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The Anonymous Caller: Recognizing It’s a Fraud and Evaluating What to Do

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The Anonymous Caller: Recognizing It’s a Fraud and Evaluating What to Do
The ethic case study was about an anonymous caller who is the controller of a privately-held, small, start-up company. The company was experiencing a severe cash shortage and was required to present the quarterly financial statements to the local bank, in order to begin receiving funds for the line of credit again. She had concerns that the senior executives of the company provided the local bank with misstated financial statements. The caller was later informed that the accounts payable clerk was instructed to record sales transaction generated by the Chief Executive Officer (CEO) of the company. As a result, the sales and receivables accounts were overstated in the financial statements. Before returning to work Monday morning, the caller decided to contact her former accounting professor, Dr. Mitchell seeking advice on how she could possibly handle the situation.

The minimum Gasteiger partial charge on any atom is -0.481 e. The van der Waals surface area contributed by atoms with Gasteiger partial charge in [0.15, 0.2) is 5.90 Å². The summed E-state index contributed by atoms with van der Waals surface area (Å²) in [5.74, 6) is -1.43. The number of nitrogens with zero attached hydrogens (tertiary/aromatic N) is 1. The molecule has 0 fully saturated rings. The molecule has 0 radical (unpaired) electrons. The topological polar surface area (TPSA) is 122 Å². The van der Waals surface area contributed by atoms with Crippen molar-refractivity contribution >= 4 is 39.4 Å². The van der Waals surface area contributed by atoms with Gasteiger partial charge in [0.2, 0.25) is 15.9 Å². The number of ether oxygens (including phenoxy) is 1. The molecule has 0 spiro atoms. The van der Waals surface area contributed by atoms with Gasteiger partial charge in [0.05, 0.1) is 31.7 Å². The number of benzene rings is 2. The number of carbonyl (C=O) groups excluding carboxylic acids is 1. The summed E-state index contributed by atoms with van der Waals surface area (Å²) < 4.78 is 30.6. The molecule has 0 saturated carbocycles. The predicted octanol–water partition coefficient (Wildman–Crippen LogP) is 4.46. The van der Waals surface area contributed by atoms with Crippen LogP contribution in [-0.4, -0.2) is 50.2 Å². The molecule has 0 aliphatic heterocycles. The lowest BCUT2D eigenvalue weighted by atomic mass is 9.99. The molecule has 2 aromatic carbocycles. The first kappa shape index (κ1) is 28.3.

After listening to the anonymous caller’s situation, if I were Dr. Mitchell, I would first advise the caller to conduct a meeting with the senior executives of the company, in order to explain her concerns in reference to the submission of quarterly financial statements to the bank that overstated the sales and receivables account. Also, I would advise the caller to reiterate the consequences to the senior executives during their meeting, warning them of what could happen if their illegal procedures were noticed; such as pay a large fine or serve jail time. However, after having the meeting if the senior executives seems not to care or take action to correct the problem; I would then advise the caller to secretly collect information that could prove her company’s illegal practices according to the General Accepted Accounting Principles (GAAP), such as the company’s journal ledger and relevant financial statements in order to…...

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